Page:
Family nurse practitioners are advanced practice registered nurses who work with other medical professionals to deliver care at a family-based level. They work in various settings, such as hospitals, doctor’s offices, clinics, schools and even private homes, diagnosing and treating health conditions much like a general physician. Some of the common responsibilities of a nurse practitioner include:
- Developing treatment plans for diseases and chronic conditions
- Teaching patients the importance of disease prevention
- Performing diagnostic tests
- Managing patient wellness
- Prescribing medications
Because nurse practitioners take on such an important role in helping patients get back to good health, understanding pharmacology is essential. For those interested in earning an online Master of Science in Nursing in the Family Nurse Practitioner program at Bradley University, let’s take a closer look at what defines pharmacology, how it relates to the role of an FNP and how Bradley can teach you about this critical subject.
According to the British Pharmacological Society, pharmacology is a health science that studies how drugs react in biological systems and how the body is affected by such medications (2018). Pharmacology links chemistry, physiology and pathology to better understand how drugs affect humans through prescribed medications, poisons and environmental pollutant exposure, and drug abuse and addiction. Studying pharmacology gives medical professionals a broader sense of what kind of medications are most beneficial to the human body, giving them a platform to help design and create new, useful medicines that can help fight a multitude of chronic conditions and diseases.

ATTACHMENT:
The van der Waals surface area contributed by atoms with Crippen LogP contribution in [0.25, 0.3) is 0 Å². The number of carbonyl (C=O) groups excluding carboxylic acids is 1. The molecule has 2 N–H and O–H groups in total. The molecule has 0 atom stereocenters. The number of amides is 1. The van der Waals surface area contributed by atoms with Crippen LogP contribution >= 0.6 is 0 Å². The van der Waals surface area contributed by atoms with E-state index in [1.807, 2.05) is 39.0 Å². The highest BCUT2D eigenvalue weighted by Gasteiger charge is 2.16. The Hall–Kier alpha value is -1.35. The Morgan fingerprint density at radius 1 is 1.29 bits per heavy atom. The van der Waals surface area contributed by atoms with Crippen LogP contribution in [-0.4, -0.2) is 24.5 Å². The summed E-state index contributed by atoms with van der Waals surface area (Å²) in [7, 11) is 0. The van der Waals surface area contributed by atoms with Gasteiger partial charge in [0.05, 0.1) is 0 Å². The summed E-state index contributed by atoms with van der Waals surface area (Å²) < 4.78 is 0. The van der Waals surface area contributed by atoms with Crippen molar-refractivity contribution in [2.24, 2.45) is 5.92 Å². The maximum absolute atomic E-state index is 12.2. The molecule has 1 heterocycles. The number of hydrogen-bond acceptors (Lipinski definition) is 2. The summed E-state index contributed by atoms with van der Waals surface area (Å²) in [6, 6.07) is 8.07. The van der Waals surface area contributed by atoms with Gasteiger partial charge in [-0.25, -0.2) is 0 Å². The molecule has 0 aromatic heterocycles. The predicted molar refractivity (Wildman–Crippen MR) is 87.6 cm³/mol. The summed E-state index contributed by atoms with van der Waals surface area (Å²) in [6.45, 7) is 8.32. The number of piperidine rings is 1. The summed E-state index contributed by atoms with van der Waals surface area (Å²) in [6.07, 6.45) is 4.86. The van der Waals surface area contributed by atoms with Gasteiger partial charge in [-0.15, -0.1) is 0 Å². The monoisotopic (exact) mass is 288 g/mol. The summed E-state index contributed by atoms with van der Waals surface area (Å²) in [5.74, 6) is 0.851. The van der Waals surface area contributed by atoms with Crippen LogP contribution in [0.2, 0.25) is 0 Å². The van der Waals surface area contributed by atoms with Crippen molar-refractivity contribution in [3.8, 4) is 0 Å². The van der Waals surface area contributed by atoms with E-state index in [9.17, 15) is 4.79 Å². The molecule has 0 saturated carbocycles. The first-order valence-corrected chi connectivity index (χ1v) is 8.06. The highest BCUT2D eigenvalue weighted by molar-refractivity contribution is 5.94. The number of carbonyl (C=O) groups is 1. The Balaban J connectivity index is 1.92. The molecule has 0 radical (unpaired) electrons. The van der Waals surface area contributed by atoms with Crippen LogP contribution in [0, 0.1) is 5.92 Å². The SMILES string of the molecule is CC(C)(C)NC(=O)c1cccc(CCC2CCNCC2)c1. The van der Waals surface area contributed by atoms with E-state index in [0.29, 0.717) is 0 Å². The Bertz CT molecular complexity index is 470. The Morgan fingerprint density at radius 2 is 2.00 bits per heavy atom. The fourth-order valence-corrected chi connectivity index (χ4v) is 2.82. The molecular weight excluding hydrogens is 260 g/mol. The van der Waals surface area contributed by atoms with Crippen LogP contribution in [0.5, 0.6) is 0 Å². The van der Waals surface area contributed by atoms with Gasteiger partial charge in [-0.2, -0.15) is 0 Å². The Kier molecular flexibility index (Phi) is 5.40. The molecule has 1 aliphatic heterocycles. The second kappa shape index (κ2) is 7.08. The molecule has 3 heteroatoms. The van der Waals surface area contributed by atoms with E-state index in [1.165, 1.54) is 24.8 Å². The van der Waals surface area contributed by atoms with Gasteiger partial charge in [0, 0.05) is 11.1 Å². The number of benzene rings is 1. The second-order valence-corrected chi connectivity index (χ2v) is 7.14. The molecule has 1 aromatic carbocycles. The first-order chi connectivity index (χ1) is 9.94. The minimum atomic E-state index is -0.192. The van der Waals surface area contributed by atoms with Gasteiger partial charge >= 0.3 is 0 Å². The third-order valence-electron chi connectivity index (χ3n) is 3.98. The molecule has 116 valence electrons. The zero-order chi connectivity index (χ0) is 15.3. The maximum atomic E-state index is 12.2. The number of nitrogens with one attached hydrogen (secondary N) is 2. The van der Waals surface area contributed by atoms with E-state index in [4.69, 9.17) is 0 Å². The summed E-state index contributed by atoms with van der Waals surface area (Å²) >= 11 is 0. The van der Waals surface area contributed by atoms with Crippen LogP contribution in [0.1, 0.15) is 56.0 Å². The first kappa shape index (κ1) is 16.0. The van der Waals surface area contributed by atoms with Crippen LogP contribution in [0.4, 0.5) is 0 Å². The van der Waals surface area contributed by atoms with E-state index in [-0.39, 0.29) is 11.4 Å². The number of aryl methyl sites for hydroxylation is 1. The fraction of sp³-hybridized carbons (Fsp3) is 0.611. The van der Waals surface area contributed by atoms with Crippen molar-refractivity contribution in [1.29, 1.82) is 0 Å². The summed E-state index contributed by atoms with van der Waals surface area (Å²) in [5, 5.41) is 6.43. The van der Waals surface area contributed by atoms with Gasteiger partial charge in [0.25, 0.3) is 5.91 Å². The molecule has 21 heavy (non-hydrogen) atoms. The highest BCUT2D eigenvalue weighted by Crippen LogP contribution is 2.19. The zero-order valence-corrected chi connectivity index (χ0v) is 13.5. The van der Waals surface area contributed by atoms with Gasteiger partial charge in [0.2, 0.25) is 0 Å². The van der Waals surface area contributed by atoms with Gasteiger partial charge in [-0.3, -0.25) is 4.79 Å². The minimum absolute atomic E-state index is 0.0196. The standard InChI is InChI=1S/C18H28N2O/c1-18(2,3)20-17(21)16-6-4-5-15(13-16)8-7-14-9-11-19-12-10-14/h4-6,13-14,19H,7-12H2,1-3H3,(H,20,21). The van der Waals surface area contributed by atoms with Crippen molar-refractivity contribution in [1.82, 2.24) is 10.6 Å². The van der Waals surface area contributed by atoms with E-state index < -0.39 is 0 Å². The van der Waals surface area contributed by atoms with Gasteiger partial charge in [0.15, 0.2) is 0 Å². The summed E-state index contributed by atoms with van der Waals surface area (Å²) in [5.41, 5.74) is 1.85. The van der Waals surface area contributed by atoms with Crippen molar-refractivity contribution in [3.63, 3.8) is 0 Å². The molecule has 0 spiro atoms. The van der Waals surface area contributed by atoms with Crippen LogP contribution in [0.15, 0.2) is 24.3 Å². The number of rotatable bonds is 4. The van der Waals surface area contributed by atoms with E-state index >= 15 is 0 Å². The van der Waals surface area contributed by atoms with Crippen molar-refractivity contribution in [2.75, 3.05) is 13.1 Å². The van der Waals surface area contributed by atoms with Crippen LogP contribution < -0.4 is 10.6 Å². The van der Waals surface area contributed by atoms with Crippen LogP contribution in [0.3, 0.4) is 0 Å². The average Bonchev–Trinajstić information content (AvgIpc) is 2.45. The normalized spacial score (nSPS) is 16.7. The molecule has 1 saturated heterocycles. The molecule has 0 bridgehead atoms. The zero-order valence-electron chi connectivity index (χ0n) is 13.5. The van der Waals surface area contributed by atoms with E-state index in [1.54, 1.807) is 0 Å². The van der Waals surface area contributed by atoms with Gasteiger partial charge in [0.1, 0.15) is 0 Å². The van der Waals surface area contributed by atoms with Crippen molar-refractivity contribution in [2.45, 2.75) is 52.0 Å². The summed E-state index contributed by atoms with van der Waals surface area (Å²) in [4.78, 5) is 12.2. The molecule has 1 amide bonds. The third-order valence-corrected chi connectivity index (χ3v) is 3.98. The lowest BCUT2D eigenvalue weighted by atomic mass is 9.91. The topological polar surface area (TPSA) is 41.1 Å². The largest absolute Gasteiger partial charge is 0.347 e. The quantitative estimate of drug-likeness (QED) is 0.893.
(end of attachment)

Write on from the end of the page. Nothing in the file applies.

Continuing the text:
How does pharmacology relate to the role of an FNP?
Family nurse practitioners play an important role in diagnosing and treating patients on a daily basis. Consequently, it is critical for them to understand how to administer medication, which makes studying the art of pharmacology and potentially fatal drug interactions critical. Because nurses play a crucial role in medication administration, understanding pharmacology is an essential stepping stone to becoming an eligible FNP. According to the AANP, it is important to note that Nurse practice laws and regulations are specific to each state (2018).
Nurses are expected to refer to the six rights of medication administration before providing patients with drugs, according to Health Times. Those include:
- Right medication: Double-checking the prescription, medication dosage and expiration date.
- Right client: Confirming the patients by identifying their name and date of birth, then asking if they have any questions or concerns about the medication.
- Right dose: Ensuring the dosage is correct based on the patient and drug reference.
- Right time: Confirming how often the medication is to be administered.
- Right route: Ensuring the appropriate route for administering the medication.
- Right documentation: Documenting the administration of the medication using clinical software to ensure consistency throughout the patient’s’ medical journey.